The hottest places in hell are reserved for those who, in times of great moral crisis, maintain their neutrality. --Dante
The interview had ended. The woman taking part in a conference geared for the religious in Anaheim on homosexuality began to walk away, satisfied that she had made her point to me about the evils of the gay life style.
Then she stopped and turned, hit by a sudden question. "By the way," she asked me, "where do you stand on all this? Are you a Christian?"
Like any reporter, I have faced the first question in its various forms so many times that my response is virtually rote. Reporters, I tried to explain, generally avoid taking sides on stories for fear of compromising the fairness of their reporting. She nodded her head, apparently in understanding.
But I wasn't quite satisfied with the answer myself. Having wrestled with that question time and again over the last year in writing about murderers, rapists, drug pushers and child molesters--the "scum," as they're referred to in the Santa Ana courts that I have covered, the response seemed flat.
It's a reporter's dilemma: What price do we as chroniclers pay for pursuing the elusive ideal of "objectivity"? And does there ever come a time when the reporter must put down his or her note pad and take sides?
Linda Greenhouse thought there was, and that got her into trouble.
Greenhouse, the U.S. Supreme Court reporter for the New York Times, felt strongly enough about the abortion issue to take part in a rally of several hundred thousand people in Washington last spring to urge the high court to uphold the right for women to have an abortion.
What Greenhouse saw as anonymous activism was deemed inappropriate by her editors. Admonishing her, they told her that her role in the rally jeopardized the appearance of fairness in her reporting. So committed to the principle is New York Times Executive Editor Max Frankel that he has said he won't even give his opinions at cocktail parties.
Kent MacDougall didn't see his role as a reporter as a restriction on free thought, but he was less forthright than Greenhouse in attempting to express his views. In an article that appeared late last year in a small socialist magazine, the former Wall Street Journal and Los Angeles Times reporter bragged that he had been a "closet socialist" in his days as a daily newspaper reporter, using his stories to "popularize radical ideas" and further the left-wing agenda.
His claim was quickly and convincingly rebutted by his former editors, but the point was made: to cause-driven muckrakers who would unabashedly display their biases, the power of the Fourth Estate demands that its practitioners not only exercise their news judgment, but also take sides and use their pens to promote the just fight.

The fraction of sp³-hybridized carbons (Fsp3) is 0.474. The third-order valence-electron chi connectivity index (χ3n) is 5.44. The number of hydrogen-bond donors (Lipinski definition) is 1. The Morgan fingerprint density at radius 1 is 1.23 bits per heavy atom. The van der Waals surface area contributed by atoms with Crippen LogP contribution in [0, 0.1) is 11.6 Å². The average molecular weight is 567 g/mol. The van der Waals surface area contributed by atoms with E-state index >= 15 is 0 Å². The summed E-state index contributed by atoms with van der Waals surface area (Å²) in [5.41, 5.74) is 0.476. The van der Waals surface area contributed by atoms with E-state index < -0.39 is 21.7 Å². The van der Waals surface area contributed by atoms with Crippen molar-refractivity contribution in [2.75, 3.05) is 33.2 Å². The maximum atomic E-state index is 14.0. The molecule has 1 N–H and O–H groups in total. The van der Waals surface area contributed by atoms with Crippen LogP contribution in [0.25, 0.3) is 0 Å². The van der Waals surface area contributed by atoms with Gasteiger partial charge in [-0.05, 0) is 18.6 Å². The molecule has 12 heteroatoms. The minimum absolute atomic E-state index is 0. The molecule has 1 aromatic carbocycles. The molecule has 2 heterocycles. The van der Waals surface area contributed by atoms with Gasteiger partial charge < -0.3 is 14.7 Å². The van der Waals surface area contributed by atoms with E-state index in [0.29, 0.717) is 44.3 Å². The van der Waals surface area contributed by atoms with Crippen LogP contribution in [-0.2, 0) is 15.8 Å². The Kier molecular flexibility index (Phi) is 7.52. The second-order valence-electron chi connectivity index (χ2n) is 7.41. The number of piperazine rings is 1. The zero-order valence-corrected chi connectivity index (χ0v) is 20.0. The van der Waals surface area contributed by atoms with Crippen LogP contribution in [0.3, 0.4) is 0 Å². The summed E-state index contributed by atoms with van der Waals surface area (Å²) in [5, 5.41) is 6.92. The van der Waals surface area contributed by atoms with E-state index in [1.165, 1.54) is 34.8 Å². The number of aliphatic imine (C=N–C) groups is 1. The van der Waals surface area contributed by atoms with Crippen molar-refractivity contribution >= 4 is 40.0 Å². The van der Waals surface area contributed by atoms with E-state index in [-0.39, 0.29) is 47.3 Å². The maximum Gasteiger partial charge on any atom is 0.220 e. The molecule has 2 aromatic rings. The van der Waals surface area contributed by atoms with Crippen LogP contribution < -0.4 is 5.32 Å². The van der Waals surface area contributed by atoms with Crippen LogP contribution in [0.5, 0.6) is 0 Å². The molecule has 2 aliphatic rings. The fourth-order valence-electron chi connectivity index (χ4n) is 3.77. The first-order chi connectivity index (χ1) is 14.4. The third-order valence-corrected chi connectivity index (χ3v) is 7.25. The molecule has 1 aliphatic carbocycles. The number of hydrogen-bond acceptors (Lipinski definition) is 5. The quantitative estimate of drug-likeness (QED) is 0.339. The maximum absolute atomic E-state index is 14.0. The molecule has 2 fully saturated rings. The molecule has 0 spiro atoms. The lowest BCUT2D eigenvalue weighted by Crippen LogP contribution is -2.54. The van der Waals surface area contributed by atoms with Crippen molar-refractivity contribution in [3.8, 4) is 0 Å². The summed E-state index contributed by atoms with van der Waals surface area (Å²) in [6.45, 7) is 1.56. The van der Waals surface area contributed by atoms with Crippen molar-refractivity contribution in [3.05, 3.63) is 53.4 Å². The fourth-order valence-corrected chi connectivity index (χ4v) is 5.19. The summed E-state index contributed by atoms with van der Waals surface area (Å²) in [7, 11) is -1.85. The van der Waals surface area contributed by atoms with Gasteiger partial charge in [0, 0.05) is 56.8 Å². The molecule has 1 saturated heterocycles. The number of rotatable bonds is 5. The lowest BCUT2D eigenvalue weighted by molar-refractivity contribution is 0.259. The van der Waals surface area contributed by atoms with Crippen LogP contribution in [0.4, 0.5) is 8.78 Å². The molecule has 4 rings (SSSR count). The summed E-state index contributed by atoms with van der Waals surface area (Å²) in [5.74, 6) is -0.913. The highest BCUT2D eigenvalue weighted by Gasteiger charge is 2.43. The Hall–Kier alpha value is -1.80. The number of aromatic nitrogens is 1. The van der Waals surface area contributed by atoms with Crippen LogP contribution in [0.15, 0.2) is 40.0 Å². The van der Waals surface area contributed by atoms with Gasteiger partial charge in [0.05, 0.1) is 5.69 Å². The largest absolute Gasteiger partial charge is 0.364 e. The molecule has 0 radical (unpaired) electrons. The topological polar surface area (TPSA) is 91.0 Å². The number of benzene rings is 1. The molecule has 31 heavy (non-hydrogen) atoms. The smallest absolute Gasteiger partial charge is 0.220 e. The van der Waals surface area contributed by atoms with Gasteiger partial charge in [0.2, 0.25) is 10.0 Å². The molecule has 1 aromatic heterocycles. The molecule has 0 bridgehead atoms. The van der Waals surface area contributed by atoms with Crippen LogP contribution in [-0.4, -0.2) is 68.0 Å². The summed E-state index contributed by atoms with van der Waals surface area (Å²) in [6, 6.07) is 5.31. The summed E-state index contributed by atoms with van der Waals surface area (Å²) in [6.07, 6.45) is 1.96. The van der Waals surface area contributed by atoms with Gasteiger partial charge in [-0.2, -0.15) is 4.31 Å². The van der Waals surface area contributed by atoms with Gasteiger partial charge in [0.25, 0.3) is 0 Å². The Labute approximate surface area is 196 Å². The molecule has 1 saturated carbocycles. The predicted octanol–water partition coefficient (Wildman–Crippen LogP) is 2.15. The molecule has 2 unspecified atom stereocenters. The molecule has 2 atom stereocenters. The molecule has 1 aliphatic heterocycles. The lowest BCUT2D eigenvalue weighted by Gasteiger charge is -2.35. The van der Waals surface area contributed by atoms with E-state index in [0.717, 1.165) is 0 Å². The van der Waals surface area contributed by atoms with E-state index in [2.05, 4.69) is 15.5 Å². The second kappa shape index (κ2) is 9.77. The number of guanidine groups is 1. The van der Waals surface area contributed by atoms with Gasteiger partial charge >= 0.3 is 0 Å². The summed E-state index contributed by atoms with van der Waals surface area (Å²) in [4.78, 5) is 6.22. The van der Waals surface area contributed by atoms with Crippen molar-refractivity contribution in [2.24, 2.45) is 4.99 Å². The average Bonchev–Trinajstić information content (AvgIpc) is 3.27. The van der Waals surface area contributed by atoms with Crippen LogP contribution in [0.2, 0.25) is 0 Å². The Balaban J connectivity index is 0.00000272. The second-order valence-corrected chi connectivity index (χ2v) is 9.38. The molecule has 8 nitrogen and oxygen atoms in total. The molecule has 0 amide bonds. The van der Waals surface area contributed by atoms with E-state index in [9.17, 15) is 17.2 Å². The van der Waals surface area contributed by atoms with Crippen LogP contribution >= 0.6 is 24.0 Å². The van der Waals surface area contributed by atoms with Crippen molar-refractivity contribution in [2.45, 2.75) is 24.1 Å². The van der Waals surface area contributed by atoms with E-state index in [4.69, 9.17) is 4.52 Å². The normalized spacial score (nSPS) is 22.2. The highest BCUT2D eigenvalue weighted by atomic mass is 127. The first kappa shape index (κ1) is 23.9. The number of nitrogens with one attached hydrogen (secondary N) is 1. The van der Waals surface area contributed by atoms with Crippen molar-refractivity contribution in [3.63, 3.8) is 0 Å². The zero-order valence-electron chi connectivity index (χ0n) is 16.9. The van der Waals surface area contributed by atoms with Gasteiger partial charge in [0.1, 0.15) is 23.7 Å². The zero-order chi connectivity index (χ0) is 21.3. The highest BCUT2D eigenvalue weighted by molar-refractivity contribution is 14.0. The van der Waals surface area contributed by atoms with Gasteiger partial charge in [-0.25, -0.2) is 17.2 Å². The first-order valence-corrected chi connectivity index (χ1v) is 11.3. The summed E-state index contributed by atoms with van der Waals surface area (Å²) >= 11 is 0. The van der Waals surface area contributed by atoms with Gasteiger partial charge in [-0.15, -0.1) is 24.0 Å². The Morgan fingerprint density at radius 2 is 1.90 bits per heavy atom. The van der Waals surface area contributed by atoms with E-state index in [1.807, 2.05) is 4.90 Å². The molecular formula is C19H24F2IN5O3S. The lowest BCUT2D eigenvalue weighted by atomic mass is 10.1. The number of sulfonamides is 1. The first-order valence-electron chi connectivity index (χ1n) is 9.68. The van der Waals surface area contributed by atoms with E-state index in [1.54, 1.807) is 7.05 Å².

I can't say that I've ever felt the rush to abandon all principles of objectivity--or at least fairness--that are instilled in reporters from the outset. Not that I haven't come close.
Interviewing a young skinhead who spoke of his racial hatreds, a convicted child molester who proclaimed his innocence in the face of all evidence, and a convicted rapist who maintained that the women "had it coming," I felt outrage, as I believe anyone would.
I questioned discrepancies in their stories, challenged them to justify their views, and sought in my stories to paint their assertions against the backdrop of the record of their crimes.
But whatever contempt I felt, I held my tongue, trying to hide my feelings in my face-to-face meetings and in my stories. My job was to present a fair and accurate account; judgment would fall to others.
But there's a danger here. Because we are necessarily distanced from the subjects we write about, we as reporters can too easily become immune to human realities and emotions. Find the story, get the good quotes, write the punchy lead, get it in tomorrow's paper and forget about it until the next story comes along. The sources become mere characters in our news play.
Will there come a point when I could interview the grieving victim; coldly report the rape, or write about a crucial, emotionally wrenching issue--and feel absolutely nothing? Had I the chance, could I have calmly interviewed Adolf Hitler and written a balanced account of his Final Solution, hiding any moral outrage behind a mask of objectivity? Would I trade in my membership in the human race for a press pass and a front-page story?
That's what an Alabama television reporter in effect did a few years ago when he kept the cameras rolling for 37 seconds as a despondent unemployed roofer doused himself in gasoline, lit himself afire and suffered second- and third-degree burns.
He forgot that sometimes the story comes second. And the note pad goes down.